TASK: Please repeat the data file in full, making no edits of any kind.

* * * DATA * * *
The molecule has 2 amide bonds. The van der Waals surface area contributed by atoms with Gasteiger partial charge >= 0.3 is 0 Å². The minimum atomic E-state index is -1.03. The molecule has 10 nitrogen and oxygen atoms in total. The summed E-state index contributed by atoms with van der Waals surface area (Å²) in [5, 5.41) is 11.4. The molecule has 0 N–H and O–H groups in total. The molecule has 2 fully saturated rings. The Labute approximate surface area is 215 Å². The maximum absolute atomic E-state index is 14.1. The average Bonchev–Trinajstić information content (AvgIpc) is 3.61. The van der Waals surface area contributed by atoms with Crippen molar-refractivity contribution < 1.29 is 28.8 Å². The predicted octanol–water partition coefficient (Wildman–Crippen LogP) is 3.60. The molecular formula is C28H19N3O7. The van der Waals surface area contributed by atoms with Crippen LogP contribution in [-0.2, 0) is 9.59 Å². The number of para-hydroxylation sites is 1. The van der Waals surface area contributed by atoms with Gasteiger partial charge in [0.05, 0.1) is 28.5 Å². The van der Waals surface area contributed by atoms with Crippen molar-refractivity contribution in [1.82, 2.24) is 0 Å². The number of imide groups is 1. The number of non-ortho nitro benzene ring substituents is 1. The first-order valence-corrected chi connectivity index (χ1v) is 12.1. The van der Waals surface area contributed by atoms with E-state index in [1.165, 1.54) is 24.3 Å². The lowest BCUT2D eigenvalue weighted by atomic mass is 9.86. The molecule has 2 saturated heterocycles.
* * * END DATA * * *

The molecule has 2 amide bonds. The van der Waals surface area contributed by atoms with Gasteiger partial charge >= 0.3 is 0 Å². The minimum atomic E-state index is -1.03. The molecule has 10 nitrogen and oxygen atoms in total. The summed E-state index contributed by atoms with van der Waals surface area (Å²) in [5, 5.41) is 11.4. The molecule has 0 N–H and O–H groups in total. The molecule has 2 fully saturated rings. The Labute approximate surface area is 215 Å². The maximum absolute atomic E-state index is 14.1. The average Bonchev–Trinajstić information content (AvgIpc) is 3.61. The van der Waals surface area contributed by atoms with Crippen molar-refractivity contribution < 1.29 is 28.8 Å². The predicted octanol–water partition coefficient (Wildman–Crippen LogP) is 3.60. The molecular formula is C28H19N3O7. The van der Waals surface area contributed by atoms with Crippen LogP contribution in [-0.2, 0) is 9.59 Å². The number of para-hydroxylation sites is 1. The van der Waals surface area contributed by atoms with Gasteiger partial charge in [0.05, 0.1) is 28.5 Å². The van der Waals surface area contributed by atoms with Crippen molar-refractivity contribution in [1.82, 2.24) is 0 Å². The number of imide groups is 1. The number of non-ortho nitro benzene ring substituents is 1. The first-order valence-corrected chi connectivity index (χ1v) is 12.1. The van der Waals surface area contributed by atoms with E-state index in [1.165, 1.54) is 24.3 Å². The lowest BCUT2D eigenvalue weighted by atomic mass is 9.86. The molecule has 2 saturated heterocycles.